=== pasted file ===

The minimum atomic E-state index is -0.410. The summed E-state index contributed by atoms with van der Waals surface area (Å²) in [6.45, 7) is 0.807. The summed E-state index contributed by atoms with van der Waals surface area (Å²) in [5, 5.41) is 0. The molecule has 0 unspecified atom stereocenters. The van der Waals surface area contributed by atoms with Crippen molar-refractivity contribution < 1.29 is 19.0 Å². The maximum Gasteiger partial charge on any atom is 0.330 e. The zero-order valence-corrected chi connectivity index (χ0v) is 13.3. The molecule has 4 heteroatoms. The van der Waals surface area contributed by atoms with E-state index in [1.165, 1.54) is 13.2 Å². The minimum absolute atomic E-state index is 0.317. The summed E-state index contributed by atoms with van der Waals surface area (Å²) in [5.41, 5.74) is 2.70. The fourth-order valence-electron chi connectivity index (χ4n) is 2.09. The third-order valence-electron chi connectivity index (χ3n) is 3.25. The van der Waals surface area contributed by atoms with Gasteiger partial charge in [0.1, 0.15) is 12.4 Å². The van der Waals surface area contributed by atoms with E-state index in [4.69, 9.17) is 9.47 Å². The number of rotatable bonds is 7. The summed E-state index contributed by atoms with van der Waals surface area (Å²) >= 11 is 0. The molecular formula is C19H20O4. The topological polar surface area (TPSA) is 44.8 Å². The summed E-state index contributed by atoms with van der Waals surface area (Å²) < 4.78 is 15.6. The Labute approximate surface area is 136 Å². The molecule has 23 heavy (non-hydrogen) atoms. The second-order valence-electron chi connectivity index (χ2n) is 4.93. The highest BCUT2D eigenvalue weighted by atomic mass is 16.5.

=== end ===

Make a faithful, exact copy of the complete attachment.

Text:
The minimum atomic E-state index is -0.410. The summed E-state index contributed by atoms with van der Waals surface area (Å²) in [6.45, 7) is 0.807. The summed E-state index contributed by atoms with van der Waals surface area (Å²) in [5, 5.41) is 0. The molecule has 0 unspecified atom stereocenters. The van der Waals surface area contributed by atoms with Crippen molar-refractivity contribution < 1.29 is 19.0 Å². The maximum Gasteiger partial charge on any atom is 0.330 e. The zero-order valence-corrected chi connectivity index (χ0v) is 13.3. The molecule has 4 heteroatoms. The van der Waals surface area contributed by atoms with E-state index in [1.165, 1.54) is 13.2 Å². The minimum absolute atomic E-state index is 0.317. The summed E-state index contributed by atoms with van der Waals surface area (Å²) in [5.41, 5.74) is 2.70. The fourth-order valence-electron chi connectivity index (χ4n) is 2.09. The third-order valence-electron chi connectivity index (χ3n) is 3.25. The van der Waals surface area contributed by atoms with Gasteiger partial charge in [0.1, 0.15) is 12.4 Å². The van der Waals surface area contributed by atoms with E-state index in [4.69, 9.17) is 9.47 Å². The number of rotatable bonds is 7. The summed E-state index contributed by atoms with van der Waals surface area (Å²) >= 11 is 0. The molecular formula is C19H20O4. The topological polar surface area (TPSA) is 44.8 Å². The summed E-state index contributed by atoms with van der Waals surface area (Å²) < 4.78 is 15.6. The Labute approximate surface area is 136 Å². The molecule has 23 heavy (non-hydrogen) atoms. The second-order valence-electron chi connectivity index (χ2n) is 4.93. The highest BCUT2D eigenvalue weighted by atomic mass is 16.5.